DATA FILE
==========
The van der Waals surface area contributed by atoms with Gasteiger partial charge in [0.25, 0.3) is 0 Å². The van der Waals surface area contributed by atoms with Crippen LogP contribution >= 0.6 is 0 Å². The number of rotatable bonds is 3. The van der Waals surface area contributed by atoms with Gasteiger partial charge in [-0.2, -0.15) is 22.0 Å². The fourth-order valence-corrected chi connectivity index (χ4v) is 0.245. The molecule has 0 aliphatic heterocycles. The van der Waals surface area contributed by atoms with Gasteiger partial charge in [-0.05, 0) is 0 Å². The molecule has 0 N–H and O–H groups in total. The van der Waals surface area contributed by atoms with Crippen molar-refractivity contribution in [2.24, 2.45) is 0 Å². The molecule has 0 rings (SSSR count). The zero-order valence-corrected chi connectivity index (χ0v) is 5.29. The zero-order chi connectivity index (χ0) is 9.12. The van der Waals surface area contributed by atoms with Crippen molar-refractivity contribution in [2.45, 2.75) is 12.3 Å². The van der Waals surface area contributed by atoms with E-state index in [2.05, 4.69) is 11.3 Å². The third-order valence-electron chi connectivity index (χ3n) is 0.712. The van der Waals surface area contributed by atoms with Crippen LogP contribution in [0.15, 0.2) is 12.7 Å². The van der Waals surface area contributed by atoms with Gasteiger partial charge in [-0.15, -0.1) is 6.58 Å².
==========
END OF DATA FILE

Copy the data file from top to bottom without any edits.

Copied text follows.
The van der Waals surface area contributed by atoms with Gasteiger partial charge in [0.25, 0.3) is 0 Å². The van der Waals surface area contributed by atoms with Crippen LogP contribution >= 0.6 is 0 Å². The number of rotatable bonds is 3. The van der Waals surface area contributed by atoms with Gasteiger partial charge in [-0.2, -0.15) is 22.0 Å². The fourth-order valence-corrected chi connectivity index (χ4v) is 0.245. The molecule has 0 aliphatic heterocycles. The van der Waals surface area contributed by atoms with Gasteiger partial charge in [-0.05, 0) is 0 Å². The molecule has 0 N–H and O–H groups in total. The van der Waals surface area contributed by atoms with Crippen molar-refractivity contribution in [2.24, 2.45) is 0 Å². The molecule has 0 rings (SSSR count). The zero-order valence-corrected chi connectivity index (χ0v) is 5.29. The zero-order chi connectivity index (χ0) is 9.12. The van der Waals surface area contributed by atoms with Crippen molar-refractivity contribution in [2.45, 2.75) is 12.3 Å². The van der Waals surface area contributed by atoms with E-state index in [2.05, 4.69) is 11.3 Å². The third-order valence-electron chi connectivity index (χ3n) is 0.712. The van der Waals surface area contributed by atoms with Crippen LogP contribution in [0.15, 0.2) is 12.7 Å². The van der Waals surface area contributed by atoms with Gasteiger partial charge in [-0.15, -0.1) is 6.58 Å².